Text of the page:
“It’s fear of having to address how limiting it is for that to be your only existence in people’s eyes. So what we tend to do is fight each other about it. We want to get rid of Shaniqua and all her girlfriends because if we could just erase all of those people then we wouldn’t have to worry about how hard it is to advance. I’m a black female director. It’s strange to be me because I don’t really exist very often in this world and I’ve had to work very hard to get where I am.”
Likewise, preferring August Wilson plays to remain the standard-bearers rather than provocative works by people like Jacobs-Jenkins implies to Garrett that African Americans are not capable of looking at themselves critically in a public forum. They much prefer discussions like those raised in Neighbors to be held behind closed doors for fear exposing the minstrels gives white people license to either keep blacks down or keep them from moving forward.
“I feel like other ethnic groups in this country look at themselves critically because they don’t have to worry about how they’ve been politicized,” she says. “But I feel like we have to if we’re going to actually grow in our dialogue. We have to be able to say ‘What does it mean for Richard if he can really only see what might be a working class black family that moved into the house next door as minstrels?’ What does that say to us about ourselves? Because of our fears of being associated in a certain way, we have no way of accepting those people as a part of us.”
From Blackface to Blowback
For the actors playing the Crows, working in blackface has caused deep identity issues to surface. “I know a lot of African American actors who fight on a daily basis not to be asked to act more urban in an audition. Who can speak the speech trippingly on the tongue, you know, and who are amazing? Some of them are in this cast who fight very hard not to be stereotyped. And so even revealing the stereotypes for them is really damaging emotionally because of how hard they have to work in order not to be associated with these ideas about who they are.”
The Neighbors ensemble features Baadja-Lyne (Flatliners, The Lady Killers); Keith Arthur Bolden (Fences/Gem of the Ocean at The Fountain Theatre); Leith Burke (Judgment at Nuremberg on Broadway; three seasons with Oregon Shakespeare Festival; The Tempest at ACT); Julia Campbell (original Matrix Company member, LADCC Best Actress award in Bitter Women); James Edward Shippy (Off Broadway’s Another Man’s Poison); Rachae Thomas (Musical Theatre of LA’s Ragtime, A Midsummer Night’s Dream at Theatricum Botanicum); Daniele Watts (Cornerstone Theatre’s Demeter in the City, Ken Roht’s 99 Cents Only Show: The Calendar Girl Competition); and Derek Webster (regular on Mental, recurring on Kville).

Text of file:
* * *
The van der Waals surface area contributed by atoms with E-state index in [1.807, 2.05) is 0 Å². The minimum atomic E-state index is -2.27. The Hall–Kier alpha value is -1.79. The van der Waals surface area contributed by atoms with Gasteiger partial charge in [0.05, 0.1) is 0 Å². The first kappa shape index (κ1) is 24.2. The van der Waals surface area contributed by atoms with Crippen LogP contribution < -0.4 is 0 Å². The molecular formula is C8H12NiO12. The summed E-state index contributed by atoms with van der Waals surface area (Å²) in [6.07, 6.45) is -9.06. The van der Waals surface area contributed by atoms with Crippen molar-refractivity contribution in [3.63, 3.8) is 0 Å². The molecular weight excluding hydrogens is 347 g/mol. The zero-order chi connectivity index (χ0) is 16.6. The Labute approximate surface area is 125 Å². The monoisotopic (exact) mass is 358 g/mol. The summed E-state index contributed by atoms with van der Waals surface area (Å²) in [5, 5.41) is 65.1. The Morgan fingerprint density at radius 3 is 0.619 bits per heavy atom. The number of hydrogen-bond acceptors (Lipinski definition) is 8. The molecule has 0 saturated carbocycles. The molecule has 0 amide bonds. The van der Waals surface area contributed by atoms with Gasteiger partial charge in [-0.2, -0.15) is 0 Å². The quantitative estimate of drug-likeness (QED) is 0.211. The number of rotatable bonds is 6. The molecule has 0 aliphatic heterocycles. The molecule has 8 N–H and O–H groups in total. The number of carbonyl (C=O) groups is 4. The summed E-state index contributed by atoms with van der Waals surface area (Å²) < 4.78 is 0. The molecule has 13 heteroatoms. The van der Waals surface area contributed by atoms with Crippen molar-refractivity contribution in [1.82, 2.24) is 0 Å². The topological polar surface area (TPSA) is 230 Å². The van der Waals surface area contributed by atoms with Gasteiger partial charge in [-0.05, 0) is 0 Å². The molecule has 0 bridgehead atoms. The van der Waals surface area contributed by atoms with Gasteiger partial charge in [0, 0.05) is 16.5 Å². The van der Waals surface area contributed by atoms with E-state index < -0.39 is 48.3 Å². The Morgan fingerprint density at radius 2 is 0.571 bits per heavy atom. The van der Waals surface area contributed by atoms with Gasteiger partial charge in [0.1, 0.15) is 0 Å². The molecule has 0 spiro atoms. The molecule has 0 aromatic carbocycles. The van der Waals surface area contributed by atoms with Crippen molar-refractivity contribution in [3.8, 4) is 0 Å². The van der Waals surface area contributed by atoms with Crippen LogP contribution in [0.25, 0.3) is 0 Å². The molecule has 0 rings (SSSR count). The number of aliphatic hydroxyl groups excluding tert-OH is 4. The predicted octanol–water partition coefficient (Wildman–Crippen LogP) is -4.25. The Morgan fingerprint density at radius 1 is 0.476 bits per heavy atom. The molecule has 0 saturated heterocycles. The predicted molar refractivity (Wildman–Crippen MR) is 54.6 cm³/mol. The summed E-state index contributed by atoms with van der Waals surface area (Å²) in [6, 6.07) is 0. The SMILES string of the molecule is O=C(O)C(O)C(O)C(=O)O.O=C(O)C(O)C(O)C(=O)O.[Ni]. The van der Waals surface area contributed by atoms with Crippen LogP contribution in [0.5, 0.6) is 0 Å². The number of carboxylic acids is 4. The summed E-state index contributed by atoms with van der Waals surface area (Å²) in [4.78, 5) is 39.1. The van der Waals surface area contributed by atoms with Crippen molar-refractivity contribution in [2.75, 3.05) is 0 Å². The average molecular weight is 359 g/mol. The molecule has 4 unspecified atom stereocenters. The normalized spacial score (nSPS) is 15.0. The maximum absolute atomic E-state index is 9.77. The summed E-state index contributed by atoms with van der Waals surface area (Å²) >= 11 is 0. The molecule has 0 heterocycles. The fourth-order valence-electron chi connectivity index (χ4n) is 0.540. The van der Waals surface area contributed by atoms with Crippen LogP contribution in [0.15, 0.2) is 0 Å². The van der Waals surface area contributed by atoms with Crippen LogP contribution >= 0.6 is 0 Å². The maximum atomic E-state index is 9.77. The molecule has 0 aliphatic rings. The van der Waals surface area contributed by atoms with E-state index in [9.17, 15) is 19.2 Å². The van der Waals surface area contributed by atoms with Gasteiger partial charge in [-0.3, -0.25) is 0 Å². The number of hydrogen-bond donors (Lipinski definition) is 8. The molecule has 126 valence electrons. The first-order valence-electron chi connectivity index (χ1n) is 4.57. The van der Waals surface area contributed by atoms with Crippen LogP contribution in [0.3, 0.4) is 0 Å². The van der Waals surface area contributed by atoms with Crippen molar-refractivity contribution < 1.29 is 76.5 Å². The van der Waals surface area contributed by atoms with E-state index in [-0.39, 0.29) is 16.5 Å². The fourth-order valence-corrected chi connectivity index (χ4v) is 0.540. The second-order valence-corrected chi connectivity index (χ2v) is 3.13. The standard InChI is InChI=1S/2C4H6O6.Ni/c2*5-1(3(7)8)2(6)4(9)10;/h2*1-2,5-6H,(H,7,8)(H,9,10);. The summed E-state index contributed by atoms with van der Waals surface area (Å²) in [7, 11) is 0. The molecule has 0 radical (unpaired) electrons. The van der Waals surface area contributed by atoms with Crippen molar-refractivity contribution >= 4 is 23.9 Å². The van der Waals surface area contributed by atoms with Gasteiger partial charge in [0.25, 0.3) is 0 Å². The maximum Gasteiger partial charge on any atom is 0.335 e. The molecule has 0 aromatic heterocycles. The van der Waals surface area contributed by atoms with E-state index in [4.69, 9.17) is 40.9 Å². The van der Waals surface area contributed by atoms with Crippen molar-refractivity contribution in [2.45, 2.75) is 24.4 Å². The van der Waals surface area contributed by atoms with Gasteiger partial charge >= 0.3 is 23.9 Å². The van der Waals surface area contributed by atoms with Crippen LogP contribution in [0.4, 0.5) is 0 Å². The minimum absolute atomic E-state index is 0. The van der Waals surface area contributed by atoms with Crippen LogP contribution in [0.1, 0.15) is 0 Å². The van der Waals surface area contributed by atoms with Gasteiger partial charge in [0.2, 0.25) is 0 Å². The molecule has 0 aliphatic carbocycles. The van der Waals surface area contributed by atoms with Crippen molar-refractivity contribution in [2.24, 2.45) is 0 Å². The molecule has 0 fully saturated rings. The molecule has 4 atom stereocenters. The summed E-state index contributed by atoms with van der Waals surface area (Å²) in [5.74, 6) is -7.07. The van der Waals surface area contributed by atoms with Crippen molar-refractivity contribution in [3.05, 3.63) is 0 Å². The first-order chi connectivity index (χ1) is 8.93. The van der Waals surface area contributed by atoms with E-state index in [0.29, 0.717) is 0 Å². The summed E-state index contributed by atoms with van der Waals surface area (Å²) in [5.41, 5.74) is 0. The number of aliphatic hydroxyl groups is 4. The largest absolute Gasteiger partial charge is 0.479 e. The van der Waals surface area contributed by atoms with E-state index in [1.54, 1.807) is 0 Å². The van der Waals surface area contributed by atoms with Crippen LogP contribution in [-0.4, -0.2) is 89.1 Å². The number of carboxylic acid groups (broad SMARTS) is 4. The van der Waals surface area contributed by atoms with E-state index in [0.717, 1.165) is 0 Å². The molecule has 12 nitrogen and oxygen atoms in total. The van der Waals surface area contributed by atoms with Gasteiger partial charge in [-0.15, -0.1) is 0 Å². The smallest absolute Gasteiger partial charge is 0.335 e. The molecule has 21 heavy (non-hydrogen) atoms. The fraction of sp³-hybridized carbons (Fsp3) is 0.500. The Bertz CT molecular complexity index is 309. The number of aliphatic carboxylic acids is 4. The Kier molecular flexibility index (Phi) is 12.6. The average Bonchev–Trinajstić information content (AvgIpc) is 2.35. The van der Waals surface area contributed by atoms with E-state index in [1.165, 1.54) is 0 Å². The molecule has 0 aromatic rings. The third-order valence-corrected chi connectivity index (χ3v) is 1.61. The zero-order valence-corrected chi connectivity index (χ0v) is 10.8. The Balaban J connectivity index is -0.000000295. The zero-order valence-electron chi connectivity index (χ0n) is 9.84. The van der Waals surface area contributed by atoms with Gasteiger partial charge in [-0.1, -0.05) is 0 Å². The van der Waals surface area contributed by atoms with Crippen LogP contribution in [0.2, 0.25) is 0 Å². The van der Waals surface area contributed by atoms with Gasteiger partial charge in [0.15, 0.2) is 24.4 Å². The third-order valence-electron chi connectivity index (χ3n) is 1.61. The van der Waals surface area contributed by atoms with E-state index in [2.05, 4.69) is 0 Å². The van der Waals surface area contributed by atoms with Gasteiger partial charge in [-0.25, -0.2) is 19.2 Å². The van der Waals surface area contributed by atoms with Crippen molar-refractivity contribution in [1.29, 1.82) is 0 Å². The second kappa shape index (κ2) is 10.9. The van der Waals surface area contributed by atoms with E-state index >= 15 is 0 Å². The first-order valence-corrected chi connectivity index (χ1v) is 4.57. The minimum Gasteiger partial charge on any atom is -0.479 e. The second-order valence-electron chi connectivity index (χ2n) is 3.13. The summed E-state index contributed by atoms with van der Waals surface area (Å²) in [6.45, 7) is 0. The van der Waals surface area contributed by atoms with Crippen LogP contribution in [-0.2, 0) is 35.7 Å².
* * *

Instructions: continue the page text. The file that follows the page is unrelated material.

On the other hand admits Garrett, blackface has opened up a unique avenue for exploring mask technique. “Branden said one of the characters was borne out of a fascination with burlesque and commedia dell’arte. We’ve worked a lot on what you do behind the mask and what it represents. Like what did it mean for Bert Williams to be wearing it? There’s a lot of technical stuff too because blackface deadens the face, so what do you do with your face in order that your expressions are clear? The mask becomes a kind of puppet so what do you do with your eyes and how do you work your mouth? If there’s a moment where you’re truly invested in a kind of sadness that we actually feel for you, how do you make that work?”
She says the company hopes people get past the blackface to really look at the faces in the play, get the humor and understand the clash of dynamics. Garrett is also bracing herself for the blowback from black Angelenos.
“There’s a part of me that knows people will walk out before intermission. I know it. I know there are some people who are going to look at this and be like, no way. I have no space for this. I’m out of here. I have to shore myself up for black people who are going to feel very emotional about what’s being projected on the stage, for white people who will feel very emotional about what’s being projected on the stage, for my students who are going to come and ask what does it represent in me. And I have to make sure I’m not justifying why I’m doing this because I’m an artist or because we ‘have to’ but because I feel like it’s so necessary to have this dialogue.
“The beauty of this play is that it says I don’t know the answer. I just know there’s a question that’s not being asked. And it has to be asked every day.”
Feature image of Julia Campbell and Leith Burke by I.C. Rapoport.